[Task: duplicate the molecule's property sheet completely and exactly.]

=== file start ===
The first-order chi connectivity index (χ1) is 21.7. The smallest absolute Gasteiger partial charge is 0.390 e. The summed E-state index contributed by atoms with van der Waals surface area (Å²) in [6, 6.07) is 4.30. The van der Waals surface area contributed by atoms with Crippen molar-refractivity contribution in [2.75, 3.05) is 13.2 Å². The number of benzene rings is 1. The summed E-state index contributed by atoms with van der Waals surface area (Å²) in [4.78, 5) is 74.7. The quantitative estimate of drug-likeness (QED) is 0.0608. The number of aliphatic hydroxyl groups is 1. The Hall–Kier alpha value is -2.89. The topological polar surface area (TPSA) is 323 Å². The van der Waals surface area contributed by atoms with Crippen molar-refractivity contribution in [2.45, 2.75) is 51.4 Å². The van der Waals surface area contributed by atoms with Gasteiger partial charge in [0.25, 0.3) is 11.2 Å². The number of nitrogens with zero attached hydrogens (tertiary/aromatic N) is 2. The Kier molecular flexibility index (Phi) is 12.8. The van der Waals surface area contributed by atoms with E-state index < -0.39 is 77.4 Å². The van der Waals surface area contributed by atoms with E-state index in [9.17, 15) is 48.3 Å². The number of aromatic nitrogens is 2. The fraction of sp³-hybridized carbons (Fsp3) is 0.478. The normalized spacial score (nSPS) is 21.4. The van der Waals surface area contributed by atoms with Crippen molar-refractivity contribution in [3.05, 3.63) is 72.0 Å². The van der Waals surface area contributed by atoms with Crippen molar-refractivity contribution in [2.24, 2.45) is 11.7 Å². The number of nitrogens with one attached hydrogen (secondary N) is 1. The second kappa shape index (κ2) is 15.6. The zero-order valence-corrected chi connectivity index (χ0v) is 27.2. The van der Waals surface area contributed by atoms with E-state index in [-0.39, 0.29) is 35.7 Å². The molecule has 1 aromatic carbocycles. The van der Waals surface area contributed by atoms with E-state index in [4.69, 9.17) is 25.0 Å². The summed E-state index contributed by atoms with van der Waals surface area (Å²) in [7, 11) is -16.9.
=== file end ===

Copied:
The first-order chi connectivity index (χ1) is 21.7. The smallest absolute Gasteiger partial charge is 0.390 e. The summed E-state index contributed by atoms with van der Waals surface area (Å²) in [6, 6.07) is 4.30. The van der Waals surface area contributed by atoms with Crippen molar-refractivity contribution in [2.75, 3.05) is 13.2 Å². The number of benzene rings is 1. The summed E-state index contributed by atoms with van der Waals surface area (Å²) in [4.78, 5) is 74.7. The quantitative estimate of drug-likeness (QED) is 0.0608. The number of aliphatic hydroxyl groups is 1. The Hall–Kier alpha value is -2.89. The topological polar surface area (TPSA) is 323 Å². The van der Waals surface area contributed by atoms with Crippen molar-refractivity contribution in [2.45, 2.75) is 51.4 Å². The van der Waals surface area contributed by atoms with Gasteiger partial charge in [0.25, 0.3) is 11.2 Å². The number of nitrogens with zero attached hydrogens (tertiary/aromatic N) is 2. The Kier molecular flexibility index (Phi) is 12.8. The van der Waals surface area contributed by atoms with E-state index < -0.39 is 77.4 Å². The van der Waals surface area contributed by atoms with E-state index in [9.17, 15) is 48.3 Å². The number of aromatic nitrogens is 2. The fraction of sp³-hybridized carbons (Fsp3) is 0.478. The normalized spacial score (nSPS) is 21.4. The van der Waals surface area contributed by atoms with Crippen molar-refractivity contribution in [3.05, 3.63) is 72.0 Å². The van der Waals surface area contributed by atoms with Crippen molar-refractivity contribution in [2.24, 2.45) is 11.7 Å². The number of nitrogens with one attached hydrogen (secondary N) is 1. The second kappa shape index (κ2) is 15.6. The zero-order valence-corrected chi connectivity index (χ0v) is 27.2. The van der Waals surface area contributed by atoms with E-state index in [-0.39, 0.29) is 35.7 Å². The molecule has 1 aromatic carbocycles. The van der Waals surface area contributed by atoms with E-state index in [4.69, 9.17) is 25.0 Å². The summed E-state index contributed by atoms with van der Waals surface area (Å²) in [7, 11) is -16.9.